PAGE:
- Zelazo and Weiss reported that baby swimmers made "considerable gains in movement required for for turning 180 degrees and reaching for a wall (underwater) for the 16 to 20 month old children." The researchers concluded buoyancy most likely boosted the infant's motor development.
#5 INCREASES MEMORY CAPACITY
- Starting in 2009, Griffith University embarked on a large, 4 year Early Years Swimming Research Project with 45 swim schools Australia, New Zealand and the United States, the largest study of its kind.
- The preliminary results show that children under the age of 5 involved in swimming lessons are more advanced in their cognitive and physical development than their non-swimming peers.
- The results show minor benifits to social and language development.
- In 20011, researchers in Melbourne reported intellectual and physical benefits form early swim lessons.
- The scientist determined children who were taught to swim by 5 years of age had statistically higher IQs.
- The research also showed that moving in high water resistance strenghtened the children's muscles more rapidly than playing on the floor because swimming activates more large muscle groups.
# 6 EXPANDS CEREBRAL COMMUNICATION
- Recent studies have shown the amount of a person's movement and excercise affects the size and memory capacity of their hippocampus. The hippocampus is an area of the brain primarily associated with memory and learning.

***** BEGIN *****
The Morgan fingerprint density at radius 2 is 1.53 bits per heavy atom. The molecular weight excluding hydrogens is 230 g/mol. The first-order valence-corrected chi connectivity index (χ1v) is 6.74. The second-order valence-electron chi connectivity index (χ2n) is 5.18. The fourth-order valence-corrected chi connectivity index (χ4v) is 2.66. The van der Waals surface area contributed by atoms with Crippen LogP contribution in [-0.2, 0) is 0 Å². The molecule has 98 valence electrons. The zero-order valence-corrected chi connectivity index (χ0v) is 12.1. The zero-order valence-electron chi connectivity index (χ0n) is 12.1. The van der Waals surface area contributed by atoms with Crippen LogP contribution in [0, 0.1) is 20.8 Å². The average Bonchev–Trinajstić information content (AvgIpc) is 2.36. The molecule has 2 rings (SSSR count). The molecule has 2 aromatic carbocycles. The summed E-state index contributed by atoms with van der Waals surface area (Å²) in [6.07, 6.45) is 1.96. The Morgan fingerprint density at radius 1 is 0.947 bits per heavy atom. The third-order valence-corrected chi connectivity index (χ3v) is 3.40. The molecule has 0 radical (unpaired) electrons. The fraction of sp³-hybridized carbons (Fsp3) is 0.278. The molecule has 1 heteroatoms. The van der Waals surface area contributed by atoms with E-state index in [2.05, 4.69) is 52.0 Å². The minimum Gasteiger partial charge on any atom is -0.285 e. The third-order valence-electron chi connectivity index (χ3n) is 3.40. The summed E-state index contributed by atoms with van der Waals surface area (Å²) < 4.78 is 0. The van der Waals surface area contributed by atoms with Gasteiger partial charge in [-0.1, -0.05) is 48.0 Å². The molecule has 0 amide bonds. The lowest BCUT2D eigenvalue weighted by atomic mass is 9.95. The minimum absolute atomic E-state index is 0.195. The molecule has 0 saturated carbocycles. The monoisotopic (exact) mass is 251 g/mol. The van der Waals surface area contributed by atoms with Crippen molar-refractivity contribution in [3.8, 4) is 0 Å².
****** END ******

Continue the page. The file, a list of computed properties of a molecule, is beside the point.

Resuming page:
- Draganski and Gaser observed an increased number of neurons in the hippocampus of humans in a controlled excercise program.
- Art Kramer and his colleagues at the University of Illinois and the University of Pittsburgh discovered that " higher fit people have a bigger hippocampus." They concluded that more tissue in the hippocampus equates with increased ability in certain types of memory.
#7 STRENGTHENS SOCIAL CONFIDENCE
- Fascinating new research reports that a baby's brain develops through bilateral cross patterning movements like swimming, crawaling and walking.
- The more cross patterning movements, the more nerve fibers develop in the corpus callosum in the brain. The corpus callosum facilitates communication, feedback and modulation from one side of the brain to the other.
- Cross patterning movements like swimming activate both cerebral hemispheres and all 4 lobes of the brain simultaneously, which can result in heightened cognition and increase ease of learning.